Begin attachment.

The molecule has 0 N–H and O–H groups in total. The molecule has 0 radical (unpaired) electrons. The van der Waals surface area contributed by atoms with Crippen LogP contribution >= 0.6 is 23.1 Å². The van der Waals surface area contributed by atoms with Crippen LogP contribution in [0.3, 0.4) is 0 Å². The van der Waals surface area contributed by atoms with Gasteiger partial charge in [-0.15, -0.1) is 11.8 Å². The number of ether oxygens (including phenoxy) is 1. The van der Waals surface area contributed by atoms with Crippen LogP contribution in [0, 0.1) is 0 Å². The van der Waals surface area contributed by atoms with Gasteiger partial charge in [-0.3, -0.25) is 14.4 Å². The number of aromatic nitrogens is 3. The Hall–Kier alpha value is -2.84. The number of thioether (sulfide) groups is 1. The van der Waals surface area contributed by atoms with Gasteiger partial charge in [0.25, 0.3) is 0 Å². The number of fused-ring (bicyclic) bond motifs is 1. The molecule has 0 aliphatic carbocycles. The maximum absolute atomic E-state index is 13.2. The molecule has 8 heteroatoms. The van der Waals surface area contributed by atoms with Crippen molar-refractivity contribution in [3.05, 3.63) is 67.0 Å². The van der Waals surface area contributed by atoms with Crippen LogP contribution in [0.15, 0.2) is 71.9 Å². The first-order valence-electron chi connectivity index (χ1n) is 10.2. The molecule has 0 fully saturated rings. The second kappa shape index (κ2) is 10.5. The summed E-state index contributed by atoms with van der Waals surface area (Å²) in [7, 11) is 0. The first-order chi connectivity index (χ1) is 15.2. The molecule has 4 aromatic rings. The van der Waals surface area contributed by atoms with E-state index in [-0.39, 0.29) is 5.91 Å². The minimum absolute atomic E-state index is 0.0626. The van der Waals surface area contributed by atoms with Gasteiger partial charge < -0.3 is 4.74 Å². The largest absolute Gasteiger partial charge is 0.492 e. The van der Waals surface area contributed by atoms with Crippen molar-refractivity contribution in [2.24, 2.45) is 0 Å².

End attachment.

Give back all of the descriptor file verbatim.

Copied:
The molecule has 0 N–H and O–H groups in total. The molecule has 0 radical (unpaired) electrons. The van der Waals surface area contributed by atoms with Crippen LogP contribution >= 0.6 is 23.1 Å². The van der Waals surface area contributed by atoms with Crippen LogP contribution in [0.3, 0.4) is 0 Å². The van der Waals surface area contributed by atoms with Gasteiger partial charge in [-0.15, -0.1) is 11.8 Å². The number of ether oxygens (including phenoxy) is 1. The van der Waals surface area contributed by atoms with Crippen LogP contribution in [0, 0.1) is 0 Å². The van der Waals surface area contributed by atoms with Gasteiger partial charge in [-0.3, -0.25) is 14.4 Å². The number of aromatic nitrogens is 3. The Hall–Kier alpha value is -2.84. The number of thioether (sulfide) groups is 1. The van der Waals surface area contributed by atoms with Gasteiger partial charge in [0.25, 0.3) is 0 Å². The number of fused-ring (bicyclic) bond motifs is 1. The molecule has 0 aliphatic carbocycles. The maximum absolute atomic E-state index is 13.2. The molecule has 8 heteroatoms. The van der Waals surface area contributed by atoms with Crippen molar-refractivity contribution in [3.05, 3.63) is 67.0 Å². The van der Waals surface area contributed by atoms with Crippen LogP contribution in [0.15, 0.2) is 71.9 Å². The first-order valence-electron chi connectivity index (χ1n) is 10.2. The molecule has 0 fully saturated rings. The second kappa shape index (κ2) is 10.5. The summed E-state index contributed by atoms with van der Waals surface area (Å²) in [7, 11) is 0. The first-order chi connectivity index (χ1) is 15.2. The molecule has 4 aromatic rings. The van der Waals surface area contributed by atoms with E-state index in [-0.39, 0.29) is 5.91 Å². The minimum absolute atomic E-state index is 0.0626. The van der Waals surface area contributed by atoms with Gasteiger partial charge < -0.3 is 4.74 Å². The largest absolute Gasteiger partial charge is 0.492 e. The van der Waals surface area contributed by atoms with Crippen molar-refractivity contribution in [2.24, 2.45) is 0 Å².